First, as has been announced, Bernie Fine has been placed on administrative leave pending a new investigation by the Syracuse Police Department. He has vehemently denied the allegations and should be accorded a fair opportunity to defend himself against these accusations.
As we have communicated publicly in response to media inquiries, in 2005, Syracuse University was contacted by an adult male who asserted that he had reported allegations in 2005 of abuse in the 1980's and 1990's to the police. That same individual told us that the Syracuse City Police had declined to pursue the matter because the statute of limitations had expired.
On hearing of the allegations, the University immediately launched its own comprehensive investigation through its legal counsel. The nearly four-month-long investigation included a number of interviews with people the individual said would support his claims. All of those identified by him denied any knowledge of wrongful conduct by the associate coach. At the end of the investigation, as we were unable to find any corroboration of the allegations, the case was closed. Had any evidence or corroboration of earlier allegations surfaced — even if the Police had declined to pursue the matter — we would have acted.
As of last night, we became aware that the Syracuse Police have determined to open an investigation, and we will cooperate to the fullest extent with their review of the matter.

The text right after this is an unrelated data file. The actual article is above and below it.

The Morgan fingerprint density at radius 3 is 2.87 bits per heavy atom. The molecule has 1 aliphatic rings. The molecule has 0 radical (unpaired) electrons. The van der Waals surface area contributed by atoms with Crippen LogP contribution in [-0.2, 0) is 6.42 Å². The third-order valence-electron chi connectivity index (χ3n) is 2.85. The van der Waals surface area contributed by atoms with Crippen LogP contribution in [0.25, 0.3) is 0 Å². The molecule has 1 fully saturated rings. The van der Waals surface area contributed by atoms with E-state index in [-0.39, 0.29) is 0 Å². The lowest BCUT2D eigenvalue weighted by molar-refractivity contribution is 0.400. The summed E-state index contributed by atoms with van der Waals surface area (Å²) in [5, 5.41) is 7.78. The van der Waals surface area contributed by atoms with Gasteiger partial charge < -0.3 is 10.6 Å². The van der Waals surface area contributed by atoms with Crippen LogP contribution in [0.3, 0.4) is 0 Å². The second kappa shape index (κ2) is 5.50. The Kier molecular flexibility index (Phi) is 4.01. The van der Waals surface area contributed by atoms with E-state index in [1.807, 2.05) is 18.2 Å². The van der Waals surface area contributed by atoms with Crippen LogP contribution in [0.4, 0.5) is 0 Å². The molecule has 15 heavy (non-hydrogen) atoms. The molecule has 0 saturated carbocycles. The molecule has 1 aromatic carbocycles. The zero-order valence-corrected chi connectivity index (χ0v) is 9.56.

Let me be clear. We know that many question whether or not a university in today's world can shine a harsh light on its athletics programs. We are aware that many wonder if university administrations are willing to turn a blind eye to wrongdoing that may disrupt a successful sports program. I can assure you I am not, and my fellow administrators are not. We hold everyone in our community to high standards and we don't tolerate illegal, abusive or unethical behavior — no matter who you are.
As you know, this week, I affirmed Syracuse University's steadfast belief that all of us have the responsibility, individually and collectively, to ensure that Syracuse University remains a safe place for every campus community member and everyone with whom we interact on a daily basis on campus or in the community as part of our learning, scholarship, or work. We do not tolerate abuse.
The dilemma in any situation like this, of course, is that — without corroborating facts, witnesses or confessions — one must avoid an unfair rush to judgment. We have all seen terrible injustices done to the innocent accused of heinous crimes. And we've all seen situations where the guilty avoid justice.
At this time, all we really know is that a terrible tragedy is unfolding for both the accuser and the accused. I want you to know that we will do everything in our power to find the truth, and — if and when we do find it — to let you know what we have found.
Given that Fine has denied the allegations and hasn't been convicted of a crime, Cantor's response is pretty much as strong as it can be at this point. But if the allegations turn out to be true, the university is going to face some criticism about its investigation in 2005 — and the sources who failed to corroborate Davis's story will be under scrutiny as well. Cantor's quite right that the events at Penn State have raised questions about whether universities protect their athletic staff at the expense of others' safety — let's hope Syracuse has the right answers.